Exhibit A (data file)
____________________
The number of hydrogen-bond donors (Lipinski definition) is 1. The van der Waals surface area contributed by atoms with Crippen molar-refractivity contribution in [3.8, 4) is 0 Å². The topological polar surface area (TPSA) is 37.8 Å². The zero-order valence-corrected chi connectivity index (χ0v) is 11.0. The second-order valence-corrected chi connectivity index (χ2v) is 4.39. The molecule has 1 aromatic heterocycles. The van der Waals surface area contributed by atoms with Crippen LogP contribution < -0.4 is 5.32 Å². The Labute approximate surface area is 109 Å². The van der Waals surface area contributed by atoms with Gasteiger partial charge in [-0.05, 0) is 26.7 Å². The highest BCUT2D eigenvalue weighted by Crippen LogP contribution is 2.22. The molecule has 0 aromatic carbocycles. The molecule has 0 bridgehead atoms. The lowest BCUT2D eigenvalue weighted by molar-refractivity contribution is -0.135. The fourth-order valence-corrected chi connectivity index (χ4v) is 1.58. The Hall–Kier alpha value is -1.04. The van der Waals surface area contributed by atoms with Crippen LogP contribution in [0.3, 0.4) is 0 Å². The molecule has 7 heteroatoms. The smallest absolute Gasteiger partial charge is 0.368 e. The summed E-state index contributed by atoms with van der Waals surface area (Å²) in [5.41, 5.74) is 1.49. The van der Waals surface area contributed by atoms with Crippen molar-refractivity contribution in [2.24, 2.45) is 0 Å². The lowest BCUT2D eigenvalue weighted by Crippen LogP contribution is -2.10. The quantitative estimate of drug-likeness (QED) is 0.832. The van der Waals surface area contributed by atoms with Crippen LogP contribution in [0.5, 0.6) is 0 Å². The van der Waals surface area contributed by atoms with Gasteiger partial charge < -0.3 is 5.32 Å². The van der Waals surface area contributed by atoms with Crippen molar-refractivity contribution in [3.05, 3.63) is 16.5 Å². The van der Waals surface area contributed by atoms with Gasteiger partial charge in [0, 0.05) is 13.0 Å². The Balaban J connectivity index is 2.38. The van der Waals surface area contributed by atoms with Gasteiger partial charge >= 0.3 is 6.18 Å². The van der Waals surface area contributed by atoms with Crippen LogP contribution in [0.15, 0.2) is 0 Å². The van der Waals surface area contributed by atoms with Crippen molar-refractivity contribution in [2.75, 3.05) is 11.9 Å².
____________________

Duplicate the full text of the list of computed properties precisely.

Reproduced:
The number of hydrogen-bond donors (Lipinski definition) is 1. The van der Waals surface area contributed by atoms with Crippen molar-refractivity contribution in [3.8, 4) is 0 Å². The topological polar surface area (TPSA) is 37.8 Å². The zero-order valence-corrected chi connectivity index (χ0v) is 11.0. The second-order valence-corrected chi connectivity index (χ2v) is 4.39. The molecule has 1 aromatic heterocycles. The van der Waals surface area contributed by atoms with Crippen LogP contribution < -0.4 is 5.32 Å². The Labute approximate surface area is 109 Å². The van der Waals surface area contributed by atoms with Gasteiger partial charge in [-0.05, 0) is 26.7 Å². The highest BCUT2D eigenvalue weighted by Crippen LogP contribution is 2.22. The molecule has 0 aromatic carbocycles. The molecule has 0 bridgehead atoms. The lowest BCUT2D eigenvalue weighted by molar-refractivity contribution is -0.135. The fourth-order valence-corrected chi connectivity index (χ4v) is 1.58. The Hall–Kier alpha value is -1.04. The van der Waals surface area contributed by atoms with Crippen LogP contribution in [0.3, 0.4) is 0 Å². The molecule has 7 heteroatoms. The smallest absolute Gasteiger partial charge is 0.368 e. The summed E-state index contributed by atoms with van der Waals surface area (Å²) in [5.41, 5.74) is 1.49. The van der Waals surface area contributed by atoms with Crippen molar-refractivity contribution in [2.24, 2.45) is 0 Å². The lowest BCUT2D eigenvalue weighted by Crippen LogP contribution is -2.10. The quantitative estimate of drug-likeness (QED) is 0.832. The van der Waals surface area contributed by atoms with Crippen LogP contribution in [0.5, 0.6) is 0 Å². The van der Waals surface area contributed by atoms with Gasteiger partial charge < -0.3 is 5.32 Å². The van der Waals surface area contributed by atoms with Crippen molar-refractivity contribution in [3.05, 3.63) is 16.5 Å². The van der Waals surface area contributed by atoms with Gasteiger partial charge in [0, 0.05) is 13.0 Å². The Balaban J connectivity index is 2.38. The van der Waals surface area contributed by atoms with Gasteiger partial charge >= 0.3 is 6.18 Å². The van der Waals surface area contributed by atoms with Crippen LogP contribution in [0.15, 0.2) is 0 Å². The van der Waals surface area contributed by atoms with Crippen molar-refractivity contribution in [2.75, 3.05) is 11.9 Å².